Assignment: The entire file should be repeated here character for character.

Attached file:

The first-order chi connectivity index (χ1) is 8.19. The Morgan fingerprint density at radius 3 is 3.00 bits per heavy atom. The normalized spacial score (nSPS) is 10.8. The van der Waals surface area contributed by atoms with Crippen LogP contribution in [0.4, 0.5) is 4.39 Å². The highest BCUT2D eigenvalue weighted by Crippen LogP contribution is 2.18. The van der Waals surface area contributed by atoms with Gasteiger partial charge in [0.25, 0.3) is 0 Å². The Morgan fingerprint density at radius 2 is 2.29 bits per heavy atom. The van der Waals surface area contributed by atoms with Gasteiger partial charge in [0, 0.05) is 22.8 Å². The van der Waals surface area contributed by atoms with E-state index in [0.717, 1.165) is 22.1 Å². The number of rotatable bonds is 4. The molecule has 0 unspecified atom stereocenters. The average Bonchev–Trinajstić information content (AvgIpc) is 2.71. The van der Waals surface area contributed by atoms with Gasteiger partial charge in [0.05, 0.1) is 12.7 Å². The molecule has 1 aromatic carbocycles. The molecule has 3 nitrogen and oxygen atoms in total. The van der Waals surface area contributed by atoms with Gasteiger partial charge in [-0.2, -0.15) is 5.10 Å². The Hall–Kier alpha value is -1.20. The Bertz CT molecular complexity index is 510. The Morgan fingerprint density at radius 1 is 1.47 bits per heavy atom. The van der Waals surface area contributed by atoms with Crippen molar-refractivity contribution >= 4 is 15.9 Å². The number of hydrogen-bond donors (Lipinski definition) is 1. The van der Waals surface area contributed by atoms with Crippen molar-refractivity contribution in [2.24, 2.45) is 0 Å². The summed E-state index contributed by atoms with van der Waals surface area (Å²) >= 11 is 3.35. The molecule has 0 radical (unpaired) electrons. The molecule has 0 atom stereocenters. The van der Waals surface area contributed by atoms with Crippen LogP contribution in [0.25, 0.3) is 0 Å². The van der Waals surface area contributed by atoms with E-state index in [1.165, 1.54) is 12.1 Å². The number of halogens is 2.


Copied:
The first-order chi connectivity index (χ1) is 8.19. The Morgan fingerprint density at radius 3 is 3.00 bits per heavy atom. The normalized spacial score (nSPS) is 10.8. The van der Waals surface area contributed by atoms with Crippen LogP contribution in [0.4, 0.5) is 4.39 Å². The highest BCUT2D eigenvalue weighted by Crippen LogP contribution is 2.18. The van der Waals surface area contributed by atoms with Gasteiger partial charge in [0.25, 0.3) is 0 Å². The Morgan fingerprint density at radius 2 is 2.29 bits per heavy atom. The van der Waals surface area contributed by atoms with Gasteiger partial charge in [0, 0.05) is 22.8 Å². The van der Waals surface area contributed by atoms with E-state index in [0.717, 1.165) is 22.1 Å². The number of rotatable bonds is 4. The molecule has 0 unspecified atom stereocenters. The average Bonchev–Trinajstić information content (AvgIpc) is 2.71. The van der Waals surface area contributed by atoms with Gasteiger partial charge in [0.05, 0.1) is 12.7 Å². The molecule has 1 aromatic carbocycles. The molecule has 3 nitrogen and oxygen atoms in total. The van der Waals surface area contributed by atoms with Gasteiger partial charge in [-0.2, -0.15) is 5.10 Å². The Hall–Kier alpha value is -1.20. The Bertz CT molecular complexity index is 510. The Morgan fingerprint density at radius 1 is 1.47 bits per heavy atom. The van der Waals surface area contributed by atoms with Crippen molar-refractivity contribution >= 4 is 15.9 Å². The number of hydrogen-bond donors (Lipinski definition) is 1. The van der Waals surface area contributed by atoms with Crippen molar-refractivity contribution in [2.24, 2.45) is 0 Å². The summed E-state index contributed by atoms with van der Waals surface area (Å²) >= 11 is 3.35. The molecule has 0 radical (unpaired) electrons. The molecule has 0 atom stereocenters. The van der Waals surface area contributed by atoms with Crippen LogP contribution in [0.25, 0.3) is 0 Å². The van der Waals surface area contributed by atoms with E-state index in [1.165, 1.54) is 12.1 Å². The number of halogens is 2.